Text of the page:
|Home > Asia Pacific|
High Court injunction blocks handover of 153 asylum seekers to Sri Lanka
ABC Radio Australia - July 7, 2014
After two weeks of silence, Immigration Minister Scott Morrison today confirmed 41 asylum seekers have been handed over to Sri Lanka's military after being processed at sea. But he refused to discuss the whereabouts of 153 asylum seekers on another boat believed to be facing the same fate.
Refugee advocates seeking to protect those asylum seekers made an application to the High Court, which granted the injunction after an urgent hearing.
Solicitor George Newhouse says the asylum seekers are Tamils who "claim that they are fleeing persecution and that they are risk of death, torture or significant harm".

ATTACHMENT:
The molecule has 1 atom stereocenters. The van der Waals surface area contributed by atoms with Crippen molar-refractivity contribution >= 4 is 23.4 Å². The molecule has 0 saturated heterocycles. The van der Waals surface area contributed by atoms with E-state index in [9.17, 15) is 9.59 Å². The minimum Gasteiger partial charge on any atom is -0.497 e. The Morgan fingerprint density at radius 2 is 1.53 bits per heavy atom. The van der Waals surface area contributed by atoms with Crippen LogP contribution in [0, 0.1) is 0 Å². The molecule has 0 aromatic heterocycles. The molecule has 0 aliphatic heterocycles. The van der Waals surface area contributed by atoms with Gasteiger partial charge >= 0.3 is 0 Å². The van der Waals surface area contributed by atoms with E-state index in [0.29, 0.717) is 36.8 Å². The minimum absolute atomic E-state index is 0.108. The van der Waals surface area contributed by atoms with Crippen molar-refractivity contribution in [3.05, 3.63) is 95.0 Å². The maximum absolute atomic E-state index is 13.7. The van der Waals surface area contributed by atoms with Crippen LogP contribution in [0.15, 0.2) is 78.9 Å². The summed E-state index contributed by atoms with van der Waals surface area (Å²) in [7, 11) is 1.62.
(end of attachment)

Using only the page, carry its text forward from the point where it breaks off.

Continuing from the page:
"We argued that the asylum seekers are entitled to have their allegations – claims against the Sri Lankan government – heard and processed in accordance with the law," he said.
"We will be making the point to the court that the asylum seekers are entitled to have their claims for asylum processed in accordance with Australian law. The Minister can't simply intercept them in the night and 'disappear' them."
Mr Newhouse says 48 of the 153 asylum seekers on the boat were named in court. "The others we've sought protection for even though we were unaware of their names," he said.
Mr Newhouse says the revelation that Sri Lankan authorities would press criminal charges against an earlier group of returned asylum seekers returned is "shocking".